The Jicarilla Apaches' Ceremonial Go-Jii-Ya Is Part Relay Race, Part Harvest Festival
- Meet Victorio. // Rourke's Native American History & Culture Encyclopedia;Sep2009, Issue 9, p22
Information on Victorio, one of the leaders of the Apache Wars is presented.
- CORRECTIONS. // Navajo Times;6/16/2011, Vol. 50 Issue 24, pA2
A correction to the article "Fire reaches Apache lands, nears Hopi ranch" that was published in the June 9, 2011 is presented.
- Tres Castillos, Battle of. // Rourke's Native American History & Culture Encyclopedia;Sep2009, Issue 9, p16
Information on the Battle of Tres Castillos, between Mexican forces and an Apache band in 1877, is presented.
- San Carlos Reservation. // Rourke's Native American History & Culture Encyclopedia;Aug2009, Issue 8, p8
Information on San Carlos Reservation, which became the home of several bands of Apache Indian after being founded in 1871, is presented.
- Post-high school employment: A follow-up of Apache Native American youth. Ramasamy, Rangasamy // Journal of Learning Disabilities;Mar1996, Vol. 29 Issue 2, p174
Assesses the post-high school employment status of Apache Native American youth from the White Mountain Apache Indian Reservation. Demographic characteristics of the sample; Employment status; Type of preferred employment; Implications for curricula planning.
- Hooting at hunger. Wiafe, Samuel // New Internationalist;Apr99, Issue 311, p35
Focuses on the annual Homowo harvest festival celebrated by the Gaspeaking people in Ghana. Performance of initial rites by principal priests during the first month of the celebration; Pacification of the sea god as highlight of the festival; Feature of the street procession; Opportunity to...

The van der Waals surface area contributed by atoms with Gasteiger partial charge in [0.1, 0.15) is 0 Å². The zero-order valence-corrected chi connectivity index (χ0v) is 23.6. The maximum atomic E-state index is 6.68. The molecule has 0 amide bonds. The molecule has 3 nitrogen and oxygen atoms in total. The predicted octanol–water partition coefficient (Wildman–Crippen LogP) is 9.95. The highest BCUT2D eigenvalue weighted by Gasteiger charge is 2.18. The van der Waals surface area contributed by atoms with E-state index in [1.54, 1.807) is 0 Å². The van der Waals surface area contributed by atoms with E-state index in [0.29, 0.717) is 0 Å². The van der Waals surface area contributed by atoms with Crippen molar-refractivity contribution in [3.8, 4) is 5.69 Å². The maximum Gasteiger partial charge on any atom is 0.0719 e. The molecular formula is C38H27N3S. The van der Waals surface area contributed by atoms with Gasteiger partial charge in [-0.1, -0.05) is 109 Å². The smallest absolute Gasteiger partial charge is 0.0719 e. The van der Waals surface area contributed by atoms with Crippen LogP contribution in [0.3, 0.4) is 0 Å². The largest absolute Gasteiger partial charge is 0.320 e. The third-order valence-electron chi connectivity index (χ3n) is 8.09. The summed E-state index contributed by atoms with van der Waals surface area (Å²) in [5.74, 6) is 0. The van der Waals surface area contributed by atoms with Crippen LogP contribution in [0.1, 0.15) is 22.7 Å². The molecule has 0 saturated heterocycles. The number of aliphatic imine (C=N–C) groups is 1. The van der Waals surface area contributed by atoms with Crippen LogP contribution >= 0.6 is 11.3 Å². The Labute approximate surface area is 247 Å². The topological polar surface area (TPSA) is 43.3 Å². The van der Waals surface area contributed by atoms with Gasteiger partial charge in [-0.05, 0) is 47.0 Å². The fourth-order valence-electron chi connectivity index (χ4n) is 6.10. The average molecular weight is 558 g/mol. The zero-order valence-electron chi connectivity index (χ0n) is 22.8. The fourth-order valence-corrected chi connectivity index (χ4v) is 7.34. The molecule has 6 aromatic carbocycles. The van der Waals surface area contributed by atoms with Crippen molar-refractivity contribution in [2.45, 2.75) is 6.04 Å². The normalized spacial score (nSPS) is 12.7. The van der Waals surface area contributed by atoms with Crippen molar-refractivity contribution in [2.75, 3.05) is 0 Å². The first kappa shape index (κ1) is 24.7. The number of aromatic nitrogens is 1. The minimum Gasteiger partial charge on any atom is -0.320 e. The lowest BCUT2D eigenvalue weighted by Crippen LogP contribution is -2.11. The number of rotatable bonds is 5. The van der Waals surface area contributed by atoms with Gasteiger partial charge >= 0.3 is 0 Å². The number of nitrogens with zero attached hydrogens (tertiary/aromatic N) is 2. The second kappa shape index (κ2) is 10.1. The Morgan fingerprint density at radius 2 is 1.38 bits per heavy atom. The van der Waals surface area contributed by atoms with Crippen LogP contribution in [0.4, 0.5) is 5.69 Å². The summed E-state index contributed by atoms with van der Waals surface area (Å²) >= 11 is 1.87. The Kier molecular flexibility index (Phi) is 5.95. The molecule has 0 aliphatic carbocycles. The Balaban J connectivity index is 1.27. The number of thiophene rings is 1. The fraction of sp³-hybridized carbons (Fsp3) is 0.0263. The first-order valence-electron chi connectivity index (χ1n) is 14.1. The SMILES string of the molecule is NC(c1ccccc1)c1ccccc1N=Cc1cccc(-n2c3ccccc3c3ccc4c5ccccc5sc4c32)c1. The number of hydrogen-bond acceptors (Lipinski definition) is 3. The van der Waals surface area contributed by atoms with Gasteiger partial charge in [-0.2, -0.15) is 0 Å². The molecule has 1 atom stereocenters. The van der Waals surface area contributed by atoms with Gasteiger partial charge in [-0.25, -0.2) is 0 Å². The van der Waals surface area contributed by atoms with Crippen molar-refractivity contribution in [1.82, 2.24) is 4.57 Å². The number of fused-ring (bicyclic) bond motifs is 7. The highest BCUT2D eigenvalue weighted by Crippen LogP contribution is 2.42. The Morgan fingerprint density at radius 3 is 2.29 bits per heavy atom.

- How The Apache People Got Well. Sepehri, Sandy // Rourke's Native American History & Culture Encyclopedia;Jan2009, Issue 1, p56
The article presents a story about how the Apache people learned to heal illnesses, adapted from the "Apache Healing Story," illustrated by Charles Reasoner.
- THE LAST OF THE SO-CALLED WILD APACHES IN THE SIERRA MADRE WAS ARGUABLY YOUNG LA NINA BRONCA. Alba, John R. // Wild West;Feb2001, Vol. 13 Issue 5, p20
Narrates battles involving the Apache Indians and the 1933 capture of the young Apache warrior named La Nina Bronca in the foothills of the Sierra Madre near the Mexican border. Dispute between Mexican rancher Francisco Fimbres and the Apache Indians; How the Indian warfare started; Overview of...
- Fort Sill Apache lobbying for casino support. Clausing, Jeri // Native American Times;12/9/2011, Vol. 17 Issue 49, p3
The article reports that the Fort Sill Apache tribe, which was granted a reservation near Deming, New Mexico, is looking for support to open a casino and examines objections to the casino from people including the Mescalero Apache, Senator Jeff Bingaman, and New Mexico Governor Susana Martinez.